Deji Bryce Olukotun recalls the arc of history-in-the-making that results in a meteoric rise in the fortunes of Ethiopia and more pertinently, its national football squad.
The Ethiopian national team finishes with its worst showing ever in Africa Cup of Nations qualifiers, scoring no goals and securing no points.
Across the seas, US financial regulators require disclosure of the owners of shell corporations, specifically in the state of Delaware and in the Washington DC metropolitan area. Citizens in Ethiopia respond by voting out the politicians who have looted billions from the government coffers in Addis. Since the new cabinet can no longer squirrel away international development aid, it is now properly spent, leading to the renegotiation of debt payments.
The country builds or renovates eight modestly-sized stadiums for its national soccer league, and pegs ticket prices to a living wage. Security is vigilant and ultras are banned through facial recognition technology. Families sit comfortably in their own sections, while more boisterous fans are allowed to hop around and sing songs in support of their team. As a result the stadiums are packed.
The Ethiopian national league splits, allowing the best teams to join a private entity registered as the League of Conquering Lions Ltd. Enjoying revenue from opto-neuro entertainment packages, the clubs audit their books every year and pay wages on time. Revenue is partially shared amongst the teams in the league, who release their star players on time to play for the national team.
Travel arrangements to international fixtures are made by the Ethiopian Football Federation well in advance, and when possible, they reserve aisle seats for their best players to stretch their legs. The rest of the players receive complimentary earbuds.
Boosted by a stable, fast-growing economy, Ethiopia shuns all international aid. Its credit rating soars. All journalists are freed from prison, leading to a marked increase in sports coverage, especially of soccer teams. Fans enjoy learning about the off- and on-field dramas of their favourite players.
The clone of Silvio Berlusconi, which the original Berlusconi bioengineered with funds from selling AC Milan, goes mad and loots the entire federal reserve of Italy during a drunken orgy. Serie A declares bankruptcy the following day.
The League of Conquering Lions Ltd fields the most skilled and entertaining players from around the continent, but also allows Italians to play in the league because of their colonial language connections and their terrible economic plight. The world delights in watching the electrifying hybrid of Italian and Ethiopian dribbling styles, nicknaming it the “Pizza Arabica” league, referring to the world’s most famous coffee bean. Although the nickname is somewhat racist, fans like it and even locals embrace it. The top flight receives sponsorship from major businesses throughout Africa, including that of a Nigerian concrete tycoon, providing a predictable, steady supply of income.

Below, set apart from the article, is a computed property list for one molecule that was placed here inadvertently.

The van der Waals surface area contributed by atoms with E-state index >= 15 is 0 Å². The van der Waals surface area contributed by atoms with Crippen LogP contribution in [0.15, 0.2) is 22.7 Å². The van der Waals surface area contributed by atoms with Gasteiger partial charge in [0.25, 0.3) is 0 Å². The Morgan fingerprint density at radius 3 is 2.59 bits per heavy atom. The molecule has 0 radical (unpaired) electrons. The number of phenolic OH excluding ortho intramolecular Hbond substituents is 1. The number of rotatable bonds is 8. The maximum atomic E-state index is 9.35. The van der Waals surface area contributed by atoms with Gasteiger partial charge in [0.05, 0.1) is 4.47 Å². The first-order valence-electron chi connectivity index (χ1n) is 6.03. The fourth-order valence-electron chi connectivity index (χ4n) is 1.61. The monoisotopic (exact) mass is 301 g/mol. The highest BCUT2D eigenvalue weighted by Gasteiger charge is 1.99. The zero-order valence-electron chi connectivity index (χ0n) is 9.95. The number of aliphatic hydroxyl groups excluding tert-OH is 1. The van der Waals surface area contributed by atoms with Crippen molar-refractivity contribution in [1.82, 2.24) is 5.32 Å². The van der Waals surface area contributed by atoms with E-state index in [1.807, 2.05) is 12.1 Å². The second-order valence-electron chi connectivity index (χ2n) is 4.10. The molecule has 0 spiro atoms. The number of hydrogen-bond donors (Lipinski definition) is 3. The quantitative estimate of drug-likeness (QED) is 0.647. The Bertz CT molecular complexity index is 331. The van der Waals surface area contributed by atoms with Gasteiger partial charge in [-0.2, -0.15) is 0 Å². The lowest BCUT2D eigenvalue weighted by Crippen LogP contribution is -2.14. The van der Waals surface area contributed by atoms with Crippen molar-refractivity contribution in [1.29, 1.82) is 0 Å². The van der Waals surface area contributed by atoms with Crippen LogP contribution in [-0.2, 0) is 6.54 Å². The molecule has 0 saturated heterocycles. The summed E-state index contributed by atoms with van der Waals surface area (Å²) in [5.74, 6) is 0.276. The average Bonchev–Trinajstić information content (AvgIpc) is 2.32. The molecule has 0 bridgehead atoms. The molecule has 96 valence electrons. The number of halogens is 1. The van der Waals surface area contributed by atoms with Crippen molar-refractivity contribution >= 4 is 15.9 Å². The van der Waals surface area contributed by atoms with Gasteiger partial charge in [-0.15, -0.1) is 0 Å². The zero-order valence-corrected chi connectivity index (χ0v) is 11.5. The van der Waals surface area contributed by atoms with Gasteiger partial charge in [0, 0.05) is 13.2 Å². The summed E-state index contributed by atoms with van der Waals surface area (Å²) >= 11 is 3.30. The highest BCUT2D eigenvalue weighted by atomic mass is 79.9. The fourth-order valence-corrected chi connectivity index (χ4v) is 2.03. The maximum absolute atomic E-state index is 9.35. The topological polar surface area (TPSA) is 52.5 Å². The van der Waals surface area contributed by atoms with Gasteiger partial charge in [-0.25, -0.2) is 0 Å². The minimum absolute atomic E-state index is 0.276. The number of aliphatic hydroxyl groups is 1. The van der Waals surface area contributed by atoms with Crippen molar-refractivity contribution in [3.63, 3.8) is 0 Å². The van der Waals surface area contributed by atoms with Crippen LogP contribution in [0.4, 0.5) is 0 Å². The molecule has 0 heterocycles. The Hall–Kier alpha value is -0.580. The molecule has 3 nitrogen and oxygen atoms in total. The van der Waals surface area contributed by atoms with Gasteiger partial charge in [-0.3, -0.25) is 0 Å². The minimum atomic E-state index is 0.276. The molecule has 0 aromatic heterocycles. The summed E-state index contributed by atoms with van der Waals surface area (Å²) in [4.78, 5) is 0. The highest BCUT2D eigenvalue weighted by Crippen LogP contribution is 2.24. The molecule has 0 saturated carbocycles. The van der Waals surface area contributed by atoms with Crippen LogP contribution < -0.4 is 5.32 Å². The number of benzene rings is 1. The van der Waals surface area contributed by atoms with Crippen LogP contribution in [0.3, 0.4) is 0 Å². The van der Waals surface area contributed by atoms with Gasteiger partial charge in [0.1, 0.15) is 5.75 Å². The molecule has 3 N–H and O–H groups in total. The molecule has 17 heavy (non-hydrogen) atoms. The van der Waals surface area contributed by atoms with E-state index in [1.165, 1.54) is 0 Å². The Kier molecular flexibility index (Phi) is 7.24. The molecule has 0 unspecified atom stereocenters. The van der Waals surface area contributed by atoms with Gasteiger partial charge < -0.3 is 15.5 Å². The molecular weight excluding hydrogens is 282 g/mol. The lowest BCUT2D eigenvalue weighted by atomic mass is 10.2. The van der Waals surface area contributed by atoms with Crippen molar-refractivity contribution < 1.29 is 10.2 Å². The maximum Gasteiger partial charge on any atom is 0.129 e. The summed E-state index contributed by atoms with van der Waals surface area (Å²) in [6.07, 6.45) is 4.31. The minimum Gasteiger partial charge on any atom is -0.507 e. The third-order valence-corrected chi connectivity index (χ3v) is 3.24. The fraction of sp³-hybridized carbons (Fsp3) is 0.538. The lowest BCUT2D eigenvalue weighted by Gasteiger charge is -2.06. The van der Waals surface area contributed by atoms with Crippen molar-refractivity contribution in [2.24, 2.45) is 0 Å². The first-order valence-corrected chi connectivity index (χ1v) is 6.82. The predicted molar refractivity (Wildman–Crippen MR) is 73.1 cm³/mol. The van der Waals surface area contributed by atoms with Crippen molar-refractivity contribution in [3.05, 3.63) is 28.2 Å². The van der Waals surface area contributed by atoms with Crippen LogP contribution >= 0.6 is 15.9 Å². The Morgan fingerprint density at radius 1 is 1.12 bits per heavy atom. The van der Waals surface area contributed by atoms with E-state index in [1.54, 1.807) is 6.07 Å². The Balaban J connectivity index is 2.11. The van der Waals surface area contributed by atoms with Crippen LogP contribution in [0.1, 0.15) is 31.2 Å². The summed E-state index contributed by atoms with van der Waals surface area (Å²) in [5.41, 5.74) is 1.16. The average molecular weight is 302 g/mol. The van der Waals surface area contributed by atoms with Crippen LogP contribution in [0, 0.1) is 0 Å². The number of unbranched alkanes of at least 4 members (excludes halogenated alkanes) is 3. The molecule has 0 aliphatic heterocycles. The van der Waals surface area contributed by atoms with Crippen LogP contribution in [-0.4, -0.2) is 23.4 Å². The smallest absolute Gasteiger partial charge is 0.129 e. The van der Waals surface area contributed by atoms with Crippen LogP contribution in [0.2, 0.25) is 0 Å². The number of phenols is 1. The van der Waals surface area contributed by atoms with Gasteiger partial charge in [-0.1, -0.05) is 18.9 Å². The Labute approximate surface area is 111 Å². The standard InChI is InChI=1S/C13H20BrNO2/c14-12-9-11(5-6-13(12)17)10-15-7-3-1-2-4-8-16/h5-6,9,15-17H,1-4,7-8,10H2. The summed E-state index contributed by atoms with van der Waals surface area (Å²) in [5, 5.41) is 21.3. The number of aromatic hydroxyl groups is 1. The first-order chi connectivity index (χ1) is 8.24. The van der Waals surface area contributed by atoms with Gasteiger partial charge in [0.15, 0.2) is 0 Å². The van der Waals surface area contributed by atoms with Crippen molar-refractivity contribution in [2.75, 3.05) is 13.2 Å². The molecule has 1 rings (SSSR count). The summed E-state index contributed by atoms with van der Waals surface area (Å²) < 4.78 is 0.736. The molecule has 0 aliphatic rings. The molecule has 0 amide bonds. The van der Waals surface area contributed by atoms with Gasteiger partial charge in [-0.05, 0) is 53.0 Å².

Revenue generated from the League of Conquering Lions is redistributed to a vibrant youth league around the country. This is supplemented by support from the Ethiopian Federation, which provides structured skills development and opportunities for youth.
Agents, referees and scouts are all licensed, leading to an increase in quality across the major professional leagues. Players now sell their image rights worldwide and secure lucrative endorsements.
Citing concerns about the European Chumbawumba virus, which is transmitted through fermented cheese stuffed into pork sausage, the African Union bans migrant flows from all EU countries. Ethiopia carves out an exception for Italians migrants to resettle because of their historical ties.
The national team wins the Africa Cup of Nations, signalling its rise as a soccer power.
The Awasa Gazelles charge to the final of the African Champions League, where they lose on penalty kicks to a team from Burkina Faso. The national team repeats its success at the Africa Cup of Nations, this time outscoring its opponents by an average of three goals to one.
In the opening rounds of the World Cup, the national team emerges from the Group of Death with just two goals in its favour, but no goals conceded. Star player Eliana Getinet scores with a bicycle kick in the second round to secure a comfortable victory over Peru. The team performs masterfully during the quarter- and semi-finals, benefiting especially from the dazzling footwork of a young Italian-Ethiopian midfielder – the epitome, some say, of the Pizza Arabica style. In the final, she makes her mark again, scoring the lone goal in the 89th minute. It’s a diving header that careens off the woodwork into the net. The image of her hovering horizontal, four feet above the ground, her pony tail streaming behind her head, eyes fixed on the ball, becomes the most shared image on social media.
And you think: those are her hands on the trophy, and her lips kissing the plated silver rim, but that warm feeling, that flutter in my insides – it’s all mine. It’s because you know this is the beginning of a new dynasty. Uruguay. Brazil. Italy. Spain. Germany. You’ve seen the arc of history, the curl under the bar, the victory under the lights. It’s Ethiopia’s turn now.
This is a work of fiction based on a report on soccer finance by Amandianeze Ibe.
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